Case study: John’s story

John’s story demonstrates that finding the right placement with consistent care and support, while providing opportunities for social integration and decision-making can lead to increasing fulfilment and autonomy.  It can be a gradual process, but it also shows that an holistic psychosocial approach with regular neuropsychiatry reviews can reduce the reliance on drug therapy.




John in sand


Background

At a young age, John was diagnosed with Moderate Learning Disability and Asperger’s Syndrome. His impulsive behaviour meant that by the age of seven he was placed in a care home. He also attended a special needs school where he continued to display behaviours that challenged. Between the ages of seven and twenty, John was admitted to fourteen different settings, including five psychiatric hospital admissions. Most of the placement breakdowns were as a result of John’s aggressive behaviour towards others.

Behaviour on Admission/Risks

Upon admission to The Richardson Partnership for Care in June 1998, John displayed verbally repetitive and obsessive behaviour concerning food and fluid intake and compulsive behaviour with regards to spending money.

He presented a multitude of risks including self-isolation, mood fluctuation, inflexible behaviour and anxiety when presented with changes to his routine. John would also become verbally and physically aggressive as well as sexually inappropriate towards others. John had little insight of the effects of his behaviours on others.



bowling


Interventions

A holistic approach was devised by the Multi-Disciplinary Team (MDT) at The Richardson Partnership for Care, which continues to support John. Some interventions include:

  • Social, procedural and environmental factors offered at the placement, like consistent structure, meaningful activity, therapeutic rapport with staff and opportunities to socialise and build positive relationships with other residents
  • MDT interventions (particularly neuropsychiatric and neuropsychological input, including regular medication review)
  • Positive Behaviour Support (PBS) Approach/Plans, care plans, risk assessments and intervention guidance
  • Psychology input – group and individual sessions that aim to allow John to express his feelings and aspirations, socialise with other residents, share experiences and learn positive ways of dealing with his emotions. The sessions also aim to reduce anxiety, provide reassurance and feedback regarding his behaviour.
  • Psycho-education – e.g. teaching John social norms


Progress/Current Presentation
John benefits from a consistent approach from staff and has demonstrated progress regarding integration and his abilities to create positive relationships with other service users and staff. When John experiences difficulties in regulating his aggression, he is able to ask staff for help. Current behavioural interventions support him effectively, thus there has been a decline in his physical aggression towards others. John’s risk behaviour is currently well managed within the home.

John has made significant progress through interventions lead by the comprehensive Multi Disciplinary Team. John has been able to improve his communication and his tolerance to others. He has developed new interests such as baking and going on day trips. John has contact with his family, particularly with his aunt and uncle, who visit him regularly.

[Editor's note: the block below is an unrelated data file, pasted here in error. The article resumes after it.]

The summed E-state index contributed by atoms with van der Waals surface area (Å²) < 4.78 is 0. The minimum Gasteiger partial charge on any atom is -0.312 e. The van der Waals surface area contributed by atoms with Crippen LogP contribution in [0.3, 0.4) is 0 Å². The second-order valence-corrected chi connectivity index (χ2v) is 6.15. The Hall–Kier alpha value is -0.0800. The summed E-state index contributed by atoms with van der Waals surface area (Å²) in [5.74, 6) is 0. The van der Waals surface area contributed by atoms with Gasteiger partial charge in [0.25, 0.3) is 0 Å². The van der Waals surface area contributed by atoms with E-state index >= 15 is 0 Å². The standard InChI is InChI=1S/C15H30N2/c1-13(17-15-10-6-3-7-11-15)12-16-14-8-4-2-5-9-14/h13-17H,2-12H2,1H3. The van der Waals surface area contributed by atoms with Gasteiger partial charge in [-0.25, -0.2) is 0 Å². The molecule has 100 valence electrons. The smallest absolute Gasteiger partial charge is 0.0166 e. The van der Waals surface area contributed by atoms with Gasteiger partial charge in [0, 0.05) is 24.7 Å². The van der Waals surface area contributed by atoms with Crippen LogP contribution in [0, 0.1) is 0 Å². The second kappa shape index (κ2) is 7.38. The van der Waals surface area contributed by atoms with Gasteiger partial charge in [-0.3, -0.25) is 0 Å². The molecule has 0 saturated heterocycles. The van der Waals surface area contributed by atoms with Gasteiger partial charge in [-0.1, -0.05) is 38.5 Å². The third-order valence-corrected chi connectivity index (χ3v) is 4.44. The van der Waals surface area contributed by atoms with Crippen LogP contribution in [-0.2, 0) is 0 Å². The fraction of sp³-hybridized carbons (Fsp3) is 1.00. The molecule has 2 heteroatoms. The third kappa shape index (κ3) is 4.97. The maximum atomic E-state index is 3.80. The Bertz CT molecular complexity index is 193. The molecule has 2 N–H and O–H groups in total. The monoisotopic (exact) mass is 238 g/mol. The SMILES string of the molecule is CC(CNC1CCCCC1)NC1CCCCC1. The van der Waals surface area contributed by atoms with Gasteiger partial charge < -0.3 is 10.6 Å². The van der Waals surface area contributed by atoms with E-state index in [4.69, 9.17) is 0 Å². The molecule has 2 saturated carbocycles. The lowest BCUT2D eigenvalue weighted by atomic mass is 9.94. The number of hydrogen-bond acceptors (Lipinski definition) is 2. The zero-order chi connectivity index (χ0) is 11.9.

By 2016, John had developed his confidence and was able to control his behaviour sufficiently to enable him to take his first ever holiday; he went to the seaside town of Skegness in Lincolnshire for four days. He chose where he went and who he wanted to accompany and support him. During the holiday he was in full control of what he did.

Shortly after the holiday, John’s uncle told us: “John is having the best care he has ever received and your professional and devoted work with him has enabled him to grow in confidence and become a happy man.”

“Selina’s total commitment to him has supported him to the extent that he has finally been able to go on holiday. Your team at The Richardson Partnership for Care has allowed him to blossom into the lovely caring man that was always there.”

“Your plans for him over the years to withdraw drug therapy and support John through specialist behaviour plans have meant he is becoming more socially skilled and a joy to be with. Going on holiday has meant John’s confidence has moved to another level.”

On another occasion, John’s uncle and aunt told us: “We visited John yesterday and we were greeted by a very calm and cheerful young man. We both know how much work this takes and we are very grateful for this. We are so grateful for your tremendous work and commitment over the years to him, and we also know how much you care for him. More importantly he knows how much you all care and love him in spite of his incessant verbalising. We are very proud of our nephew and we are extremely grateful for your expert work in moving away from drug therapy to modifying his behaviour through psychosocial approaches. John is a much healthier man because of your imaginative and professional strategies you use to manage his behaviour and we thank you for this.”



John’s Comments

He has lots of activities and has a good life in here.

He has a lot of friends here, he likes Ian.

Staff understand John.

He always goes out for checkups and blood tests at doctors.

Staff looking after John, he gets what he wants but not every day, he cannot have it every day.


Footer Logos

Richardson Care, The Richardson Mews, Kingsland Gardens, Northampton NN2 7PW

T: 01604 791266.
E: welcome@richardsoncares.co.uk.

Policies | Resources

© Richardson Care Holdings Limited, registered in England & Wales: 12432902 | Registered office: Peterbridge House, 3 The Lakes, Northampton NN4 7HB